I understand that you want to earn the points and enjoy the benefits from the card, which is why you signed up for it. And we want you to continue to enjoy that and keep the card. We understand what you are saying.
How will customers know if the fee is continuing or going away? Will you give me an update?
I cannot commit to let you know when this will be resolved. Our team is looking into it. It will be discussed internally, but we will not be able to release a statement at this moment concerning this.
In the future, if you want to try to make a booking for this hotel, you can look online or talk to the reservation department or call the hotel to check with them. Then you will see if the fee is there and being charged.
My Takeaway On This
I understand that swipe fees are going up on credit cards. Personally, I can’t fault a mom & pop shop that asks for a minimum purchase amount if you want to use a credit card. I also won’t fault them for adding 50 cents or a small fee if I use a credit card. They’re struggling to make ends meet.
Marriott is NOT that. Not by a long shot. For a high-end property in a multi-national hotel chain to charge a credit card fee is beyond ridiculous. But that’s just the base of how insane this is.
Here’s why this extra fee on credit cards is totally ridiculous:
- This fee is not disclosed in advance. I scraped every detail of Marriott.com and the info page for the Westin Fort Lauderdale. Next, I made dummy bookings. I even clicked on every link. There’s no warning about this fee. That lack of disclosure in advance is unfair to consumers. It’s been over a week since Marriott HQ was supposed to get this fee onto the website, and it’s still not there. (Our prediction is that it never will be)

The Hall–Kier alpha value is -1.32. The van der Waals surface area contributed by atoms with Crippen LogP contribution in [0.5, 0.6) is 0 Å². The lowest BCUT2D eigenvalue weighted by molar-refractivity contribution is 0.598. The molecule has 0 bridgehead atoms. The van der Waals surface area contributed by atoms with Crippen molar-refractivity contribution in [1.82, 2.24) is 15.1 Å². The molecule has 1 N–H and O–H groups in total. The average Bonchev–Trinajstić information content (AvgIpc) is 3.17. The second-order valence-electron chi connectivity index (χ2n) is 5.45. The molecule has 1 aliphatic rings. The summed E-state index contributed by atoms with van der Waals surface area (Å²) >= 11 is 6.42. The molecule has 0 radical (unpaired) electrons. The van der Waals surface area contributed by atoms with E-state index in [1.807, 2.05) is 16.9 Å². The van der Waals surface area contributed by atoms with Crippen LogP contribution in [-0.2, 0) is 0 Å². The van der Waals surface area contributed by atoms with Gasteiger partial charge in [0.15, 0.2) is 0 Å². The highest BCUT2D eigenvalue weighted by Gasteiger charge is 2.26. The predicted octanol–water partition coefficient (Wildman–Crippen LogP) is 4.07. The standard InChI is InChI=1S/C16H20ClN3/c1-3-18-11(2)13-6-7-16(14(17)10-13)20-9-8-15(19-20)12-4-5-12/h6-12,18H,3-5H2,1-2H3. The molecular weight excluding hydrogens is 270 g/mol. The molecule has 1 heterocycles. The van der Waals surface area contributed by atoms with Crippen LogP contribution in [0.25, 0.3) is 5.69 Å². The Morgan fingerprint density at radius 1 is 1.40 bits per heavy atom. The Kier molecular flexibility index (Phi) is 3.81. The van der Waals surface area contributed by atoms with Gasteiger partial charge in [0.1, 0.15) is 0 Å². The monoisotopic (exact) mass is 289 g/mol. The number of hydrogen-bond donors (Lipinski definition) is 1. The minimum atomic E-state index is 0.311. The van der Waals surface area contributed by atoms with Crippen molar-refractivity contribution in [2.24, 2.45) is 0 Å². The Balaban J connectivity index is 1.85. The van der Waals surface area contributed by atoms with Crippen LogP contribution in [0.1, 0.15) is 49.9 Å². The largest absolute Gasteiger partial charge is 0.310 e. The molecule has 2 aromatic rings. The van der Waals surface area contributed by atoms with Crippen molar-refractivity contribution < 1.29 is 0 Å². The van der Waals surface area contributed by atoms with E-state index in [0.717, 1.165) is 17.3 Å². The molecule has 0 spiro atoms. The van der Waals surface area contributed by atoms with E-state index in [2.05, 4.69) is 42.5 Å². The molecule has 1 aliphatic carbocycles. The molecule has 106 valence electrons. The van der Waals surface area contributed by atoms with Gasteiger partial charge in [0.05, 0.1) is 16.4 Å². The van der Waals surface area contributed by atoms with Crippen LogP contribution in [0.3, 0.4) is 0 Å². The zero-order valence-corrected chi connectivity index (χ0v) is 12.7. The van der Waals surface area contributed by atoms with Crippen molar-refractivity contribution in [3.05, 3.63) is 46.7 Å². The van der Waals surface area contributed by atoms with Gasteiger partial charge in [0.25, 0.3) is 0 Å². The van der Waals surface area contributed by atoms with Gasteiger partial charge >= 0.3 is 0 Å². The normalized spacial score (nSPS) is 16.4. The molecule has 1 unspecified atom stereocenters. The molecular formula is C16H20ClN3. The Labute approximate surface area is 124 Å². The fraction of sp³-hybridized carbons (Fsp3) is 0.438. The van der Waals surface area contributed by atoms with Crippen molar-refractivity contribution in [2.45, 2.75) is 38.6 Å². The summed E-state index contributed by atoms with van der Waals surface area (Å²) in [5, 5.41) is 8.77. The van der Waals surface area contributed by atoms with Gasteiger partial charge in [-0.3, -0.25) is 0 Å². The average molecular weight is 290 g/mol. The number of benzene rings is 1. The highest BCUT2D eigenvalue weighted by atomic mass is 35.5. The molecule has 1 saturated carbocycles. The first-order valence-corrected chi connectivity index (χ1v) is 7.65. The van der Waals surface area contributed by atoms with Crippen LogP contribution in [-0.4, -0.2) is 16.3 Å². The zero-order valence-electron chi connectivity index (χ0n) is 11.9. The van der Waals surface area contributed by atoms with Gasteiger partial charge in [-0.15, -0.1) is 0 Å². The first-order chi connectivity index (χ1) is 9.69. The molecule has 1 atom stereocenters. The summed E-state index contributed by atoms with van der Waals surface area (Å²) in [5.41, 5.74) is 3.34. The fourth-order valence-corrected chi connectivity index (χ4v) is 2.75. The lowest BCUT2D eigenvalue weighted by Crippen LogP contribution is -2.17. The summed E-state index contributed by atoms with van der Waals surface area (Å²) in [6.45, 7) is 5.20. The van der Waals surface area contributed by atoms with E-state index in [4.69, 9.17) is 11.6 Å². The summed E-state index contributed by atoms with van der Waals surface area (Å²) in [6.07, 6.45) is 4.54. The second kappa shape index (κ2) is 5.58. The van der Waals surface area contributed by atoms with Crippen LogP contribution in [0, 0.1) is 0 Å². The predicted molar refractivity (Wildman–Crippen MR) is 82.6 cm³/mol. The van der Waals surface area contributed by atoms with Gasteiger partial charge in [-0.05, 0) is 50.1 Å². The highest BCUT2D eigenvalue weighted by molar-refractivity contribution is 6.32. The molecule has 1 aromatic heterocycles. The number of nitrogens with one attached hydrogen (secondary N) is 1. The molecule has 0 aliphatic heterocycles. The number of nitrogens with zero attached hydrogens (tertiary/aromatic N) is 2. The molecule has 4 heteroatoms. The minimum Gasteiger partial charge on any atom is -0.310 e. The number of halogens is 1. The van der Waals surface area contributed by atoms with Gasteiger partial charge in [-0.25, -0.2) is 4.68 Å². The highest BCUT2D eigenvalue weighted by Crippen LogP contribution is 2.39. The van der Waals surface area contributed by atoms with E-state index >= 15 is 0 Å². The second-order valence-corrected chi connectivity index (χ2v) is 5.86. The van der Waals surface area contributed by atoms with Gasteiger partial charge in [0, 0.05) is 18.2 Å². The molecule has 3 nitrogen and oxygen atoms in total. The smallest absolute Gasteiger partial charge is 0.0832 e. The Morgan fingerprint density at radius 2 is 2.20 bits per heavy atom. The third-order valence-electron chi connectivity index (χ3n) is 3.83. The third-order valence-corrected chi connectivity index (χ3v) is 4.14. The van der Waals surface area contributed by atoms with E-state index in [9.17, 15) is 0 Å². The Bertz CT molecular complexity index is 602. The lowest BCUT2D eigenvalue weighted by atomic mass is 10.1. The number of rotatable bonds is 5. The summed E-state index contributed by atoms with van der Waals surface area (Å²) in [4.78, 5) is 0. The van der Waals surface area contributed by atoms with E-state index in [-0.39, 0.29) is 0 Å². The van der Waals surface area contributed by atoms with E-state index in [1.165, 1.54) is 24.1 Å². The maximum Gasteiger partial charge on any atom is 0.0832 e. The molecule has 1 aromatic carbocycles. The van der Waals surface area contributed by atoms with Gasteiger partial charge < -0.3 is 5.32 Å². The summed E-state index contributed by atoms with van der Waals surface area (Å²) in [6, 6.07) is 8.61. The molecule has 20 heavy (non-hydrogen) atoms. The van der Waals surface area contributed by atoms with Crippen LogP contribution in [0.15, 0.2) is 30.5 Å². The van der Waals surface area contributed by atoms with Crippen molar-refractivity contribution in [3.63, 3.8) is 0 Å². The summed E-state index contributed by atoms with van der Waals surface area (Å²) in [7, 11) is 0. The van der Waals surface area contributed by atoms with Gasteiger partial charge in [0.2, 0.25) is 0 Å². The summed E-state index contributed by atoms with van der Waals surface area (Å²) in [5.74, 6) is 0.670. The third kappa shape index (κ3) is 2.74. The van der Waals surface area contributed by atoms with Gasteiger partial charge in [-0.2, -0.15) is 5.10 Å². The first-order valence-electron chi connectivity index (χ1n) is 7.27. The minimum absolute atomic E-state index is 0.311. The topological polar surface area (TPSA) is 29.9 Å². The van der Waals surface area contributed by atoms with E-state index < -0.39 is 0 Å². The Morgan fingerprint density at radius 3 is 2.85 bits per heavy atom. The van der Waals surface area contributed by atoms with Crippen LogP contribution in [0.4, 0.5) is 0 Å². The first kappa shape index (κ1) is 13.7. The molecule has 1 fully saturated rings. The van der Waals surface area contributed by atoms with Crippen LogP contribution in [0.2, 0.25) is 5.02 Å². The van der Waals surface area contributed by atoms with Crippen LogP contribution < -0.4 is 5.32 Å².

- I’d wager no one pays for hotels in cash these days, so you’re essentially telling your customers that they all need to pay an extra fee for the fact it’s 2021.
- PLUS, you cannot even reserve a Marriott hotel without a credit card. Then they want to charge you an extra fee for paying with this credit card they required you to put on the reservation.
- Marriott has its own credit cards via American Express and Chase. If you actively discourage people from using credit cards, that means you are discouraging people from using your own credit cards. What’s the point of a Marriott credit card if I have to pay extra to use it at the hotel whose name is printed on the front?
- Other hotels aren’t doing this, which means customers can go there to save money. This is a negative competitive edge.